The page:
As a girl and a feminist I’ve ever been interested in women’s stories. My last artwork project was called Union’ and I photographed girls in their wedding dresses in their own houses (sometimes many years after the wedding day) to be able to compare the fairy tale of the wedding day epitomised by the dress with the domestic reality of union. I realised I needed a more intimate window into women’s lives. Over the years many different motives crystallised and I felt compelled to undertake this endeavor, though it felt pretty left-field if you ask me. I’ve grown up surrounded by pictures of objectified women in the media. The portrayal of women appears so two dimensional and boxed-in to me. I find it an uneasy feeling. We’re more than that. We do not all conform to a homogenous small ideal of attractiveness, and our lives and experiences are rich and diverse. Media portrayal would have me believe I should be a passive Barbie doll in order to be happy, fulfilled, womanly. During the course of the job I realised that I was researching what it means to be a girl. Breasts are interesting in themselves, but they are also drivers for discussing intimate aspects of women’s lives: growing up, sexuality, relationships, breastfeeding, health, cancer, body image, eating disorders media and ageing, as well as more.

I thought about the endeavor for a year before I began – I figure I am a slow burner ! Undertaking such an extensive job and doing it correctly does take time.
How did you go about finding participants, and was it difficult? Were girls excited to participate?
It took me about a year to find all the girls. I ‘d a matrix’ of various sorts of women I wanted to locate, broadly representing women in the UK where I live. Distinct ethnicities, sexualities, places, shapes and sizes, life experiences and livelihood. Some girls were happy to take part, but not everyone concurred. I only wanted girls to participate if they were extremely comfortable. It is quite something in our culture to bare your breasts, in addition to personal narratives about them. I have done a lot of asking around, and later on some social media callouts. The girls who’d taken part were brilliant about evangelising for me. I ‘d to attend a lap dancing club to ask lap dancers to take part. Locating a nun took a really long time. Finally I gave up on finding a willing Catholic nun, but couldn’t be happier that I found a Buddhist nun to take part. I love her interview.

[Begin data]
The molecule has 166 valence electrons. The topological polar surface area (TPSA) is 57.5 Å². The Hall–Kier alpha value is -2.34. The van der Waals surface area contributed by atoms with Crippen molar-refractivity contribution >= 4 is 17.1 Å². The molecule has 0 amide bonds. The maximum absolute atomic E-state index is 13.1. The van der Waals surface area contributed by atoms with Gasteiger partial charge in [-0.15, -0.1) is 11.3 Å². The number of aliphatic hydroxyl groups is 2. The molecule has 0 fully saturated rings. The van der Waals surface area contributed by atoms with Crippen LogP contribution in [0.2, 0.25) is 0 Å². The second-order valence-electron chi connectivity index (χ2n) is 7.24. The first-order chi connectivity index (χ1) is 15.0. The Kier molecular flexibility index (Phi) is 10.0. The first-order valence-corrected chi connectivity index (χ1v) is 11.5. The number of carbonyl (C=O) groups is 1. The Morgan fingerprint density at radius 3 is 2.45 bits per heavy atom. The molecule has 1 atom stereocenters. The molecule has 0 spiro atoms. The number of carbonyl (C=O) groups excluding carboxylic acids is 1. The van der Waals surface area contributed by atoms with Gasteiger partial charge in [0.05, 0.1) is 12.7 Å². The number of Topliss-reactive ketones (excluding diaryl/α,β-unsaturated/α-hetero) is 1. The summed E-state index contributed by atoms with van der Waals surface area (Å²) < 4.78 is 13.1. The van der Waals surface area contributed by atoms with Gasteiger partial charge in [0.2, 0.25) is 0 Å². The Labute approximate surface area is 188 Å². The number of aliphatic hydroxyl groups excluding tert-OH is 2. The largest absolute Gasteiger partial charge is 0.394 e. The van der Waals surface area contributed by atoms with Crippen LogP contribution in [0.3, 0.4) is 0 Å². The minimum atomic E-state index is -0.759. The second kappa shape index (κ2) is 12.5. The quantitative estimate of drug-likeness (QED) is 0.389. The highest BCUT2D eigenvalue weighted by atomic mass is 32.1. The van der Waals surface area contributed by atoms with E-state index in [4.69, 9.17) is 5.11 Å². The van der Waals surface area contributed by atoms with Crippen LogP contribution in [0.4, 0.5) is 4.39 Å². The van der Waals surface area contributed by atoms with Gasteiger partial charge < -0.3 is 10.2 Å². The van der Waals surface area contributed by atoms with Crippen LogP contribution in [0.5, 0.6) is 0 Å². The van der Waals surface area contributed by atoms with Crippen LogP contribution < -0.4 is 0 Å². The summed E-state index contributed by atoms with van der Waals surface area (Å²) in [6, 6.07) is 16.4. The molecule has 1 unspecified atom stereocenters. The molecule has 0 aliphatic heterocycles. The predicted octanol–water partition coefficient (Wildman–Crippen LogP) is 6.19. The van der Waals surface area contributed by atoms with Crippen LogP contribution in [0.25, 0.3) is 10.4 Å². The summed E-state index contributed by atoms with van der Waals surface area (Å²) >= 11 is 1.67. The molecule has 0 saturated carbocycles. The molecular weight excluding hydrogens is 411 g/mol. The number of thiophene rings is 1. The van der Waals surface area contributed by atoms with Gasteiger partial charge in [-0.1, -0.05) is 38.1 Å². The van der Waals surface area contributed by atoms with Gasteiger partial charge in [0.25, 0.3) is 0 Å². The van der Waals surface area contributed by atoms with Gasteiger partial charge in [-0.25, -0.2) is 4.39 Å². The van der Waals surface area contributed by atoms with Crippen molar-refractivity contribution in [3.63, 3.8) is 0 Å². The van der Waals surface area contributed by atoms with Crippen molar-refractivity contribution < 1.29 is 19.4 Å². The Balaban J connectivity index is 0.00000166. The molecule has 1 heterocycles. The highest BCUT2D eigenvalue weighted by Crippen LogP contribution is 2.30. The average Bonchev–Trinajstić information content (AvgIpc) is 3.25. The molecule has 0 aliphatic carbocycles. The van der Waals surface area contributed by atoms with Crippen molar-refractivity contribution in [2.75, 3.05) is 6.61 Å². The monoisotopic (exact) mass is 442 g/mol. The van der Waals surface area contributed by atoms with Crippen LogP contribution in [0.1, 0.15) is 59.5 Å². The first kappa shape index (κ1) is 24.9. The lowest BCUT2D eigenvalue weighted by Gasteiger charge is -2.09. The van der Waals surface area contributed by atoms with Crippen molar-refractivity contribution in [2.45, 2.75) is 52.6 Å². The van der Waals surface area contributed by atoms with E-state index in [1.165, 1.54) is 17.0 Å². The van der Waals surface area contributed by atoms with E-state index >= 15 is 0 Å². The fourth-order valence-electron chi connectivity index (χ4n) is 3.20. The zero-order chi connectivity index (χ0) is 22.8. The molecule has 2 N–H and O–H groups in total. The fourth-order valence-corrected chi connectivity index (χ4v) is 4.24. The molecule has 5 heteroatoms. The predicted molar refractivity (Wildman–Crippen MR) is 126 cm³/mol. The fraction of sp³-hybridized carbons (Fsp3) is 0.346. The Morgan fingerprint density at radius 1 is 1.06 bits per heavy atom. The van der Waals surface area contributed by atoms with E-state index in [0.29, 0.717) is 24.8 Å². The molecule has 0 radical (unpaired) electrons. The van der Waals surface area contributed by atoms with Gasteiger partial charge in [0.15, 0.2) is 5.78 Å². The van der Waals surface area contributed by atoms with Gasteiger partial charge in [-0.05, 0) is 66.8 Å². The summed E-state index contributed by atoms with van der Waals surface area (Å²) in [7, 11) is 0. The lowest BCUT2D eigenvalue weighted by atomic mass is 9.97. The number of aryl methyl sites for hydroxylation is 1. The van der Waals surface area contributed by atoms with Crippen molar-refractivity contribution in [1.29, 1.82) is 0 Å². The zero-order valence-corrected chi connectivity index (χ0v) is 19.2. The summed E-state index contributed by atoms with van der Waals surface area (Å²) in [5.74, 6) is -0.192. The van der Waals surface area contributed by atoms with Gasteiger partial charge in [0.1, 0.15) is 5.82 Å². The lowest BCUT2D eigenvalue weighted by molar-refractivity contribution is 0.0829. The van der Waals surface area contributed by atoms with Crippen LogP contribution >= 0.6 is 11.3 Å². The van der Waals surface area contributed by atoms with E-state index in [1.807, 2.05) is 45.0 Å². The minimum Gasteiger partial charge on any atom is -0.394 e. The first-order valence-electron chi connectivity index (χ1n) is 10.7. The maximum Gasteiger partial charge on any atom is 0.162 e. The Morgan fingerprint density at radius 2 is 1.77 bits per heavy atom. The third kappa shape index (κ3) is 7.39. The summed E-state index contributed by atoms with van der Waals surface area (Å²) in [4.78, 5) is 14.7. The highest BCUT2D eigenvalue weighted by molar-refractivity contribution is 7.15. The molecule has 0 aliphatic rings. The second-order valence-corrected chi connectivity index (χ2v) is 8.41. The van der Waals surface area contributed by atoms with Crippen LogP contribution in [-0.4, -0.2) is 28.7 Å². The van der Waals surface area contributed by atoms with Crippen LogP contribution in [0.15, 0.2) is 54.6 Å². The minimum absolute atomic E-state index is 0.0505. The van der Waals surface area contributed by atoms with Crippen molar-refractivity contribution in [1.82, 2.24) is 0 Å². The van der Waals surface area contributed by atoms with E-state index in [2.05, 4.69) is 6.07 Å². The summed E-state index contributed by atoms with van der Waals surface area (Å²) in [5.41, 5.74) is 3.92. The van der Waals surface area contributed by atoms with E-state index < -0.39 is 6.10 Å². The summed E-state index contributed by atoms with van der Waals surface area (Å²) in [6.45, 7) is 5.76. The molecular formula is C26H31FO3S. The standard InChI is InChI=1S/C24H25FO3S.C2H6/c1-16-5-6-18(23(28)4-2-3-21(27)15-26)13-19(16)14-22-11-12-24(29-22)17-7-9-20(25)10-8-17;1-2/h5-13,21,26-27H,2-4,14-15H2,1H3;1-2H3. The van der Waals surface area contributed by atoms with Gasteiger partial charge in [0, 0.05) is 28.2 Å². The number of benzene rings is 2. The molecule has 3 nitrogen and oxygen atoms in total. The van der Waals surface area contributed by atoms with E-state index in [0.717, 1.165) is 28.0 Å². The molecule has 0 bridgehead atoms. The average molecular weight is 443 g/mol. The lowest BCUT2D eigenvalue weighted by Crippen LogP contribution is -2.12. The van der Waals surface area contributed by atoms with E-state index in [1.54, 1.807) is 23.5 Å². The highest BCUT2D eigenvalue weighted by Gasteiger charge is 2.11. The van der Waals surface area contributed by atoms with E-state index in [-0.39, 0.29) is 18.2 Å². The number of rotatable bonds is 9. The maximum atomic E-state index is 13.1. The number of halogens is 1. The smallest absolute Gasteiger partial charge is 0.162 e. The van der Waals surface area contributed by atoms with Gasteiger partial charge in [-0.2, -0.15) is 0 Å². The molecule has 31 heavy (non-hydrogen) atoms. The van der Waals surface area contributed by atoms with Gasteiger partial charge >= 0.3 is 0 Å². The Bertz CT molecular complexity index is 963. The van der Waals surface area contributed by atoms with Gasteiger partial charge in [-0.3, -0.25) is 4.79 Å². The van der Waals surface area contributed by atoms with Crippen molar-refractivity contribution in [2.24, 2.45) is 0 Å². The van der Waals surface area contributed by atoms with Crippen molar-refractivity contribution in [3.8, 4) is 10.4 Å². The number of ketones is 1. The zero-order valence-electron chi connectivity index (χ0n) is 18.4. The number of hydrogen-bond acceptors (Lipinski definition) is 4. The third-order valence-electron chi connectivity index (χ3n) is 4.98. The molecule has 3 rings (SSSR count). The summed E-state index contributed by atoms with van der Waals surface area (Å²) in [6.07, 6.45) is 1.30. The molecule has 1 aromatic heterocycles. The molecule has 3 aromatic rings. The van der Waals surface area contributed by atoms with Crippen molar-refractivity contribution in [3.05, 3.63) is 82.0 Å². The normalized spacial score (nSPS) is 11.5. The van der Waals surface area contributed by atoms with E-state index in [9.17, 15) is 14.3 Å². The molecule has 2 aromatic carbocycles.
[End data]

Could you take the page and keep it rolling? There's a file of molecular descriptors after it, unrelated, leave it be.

Catholic nuns did not clarify their reasons for not taking part, they merely said No’. I wish I understood!
I’m certain the anonymity part helped? Is that why you determined to make it anonymous? And I feel like the revealing of the breasts part would not be the hard thing so much as the vulnerability and of sharing one’s soul and storyline. Yet, many do regard their breasts as a “private part.” Did you find that to be accurate?
Certainly, baring your soul can feel more exposing than baring your breasts. It was important that contribution would be anonymous so that women would feel comfortable and safe doing both. Some girls had no qualms at all about getting their tops off in front of the camera. At the other end of the spectrum, one woman was very anxious because the only individual who had ever seen her breasts was her husband.
What were some of the reasons, or most common reason, these women chose to participate? Did they feel the must be heard, to get their stories outside?
I believe we like telling stories and we like hearing other people’s narratives. It truly is cathartic. I felt a two way healing procedure during some of the interviews.
One girl who’d had breast cancer said this: ‘I was keen to take part in this undertaking. beach 18 bikini needed there to be breasts with scars on.’ Other girls only liked the sound of the theory when I explained it and did not have special messages or aims, they were merely open minded to the procedure.
We seem to live in a society that is obsessed with breasts. They’re everywhere and used to sell anything and everything. And in the UK, individuals appear to be a whole lot less strict about showing nipples. (You never see lady nipples in public in America unless they are on a girl.) But when women try and breastfeed in public or be topfree like men, they’re met with hostility and harassment. What would you make of that?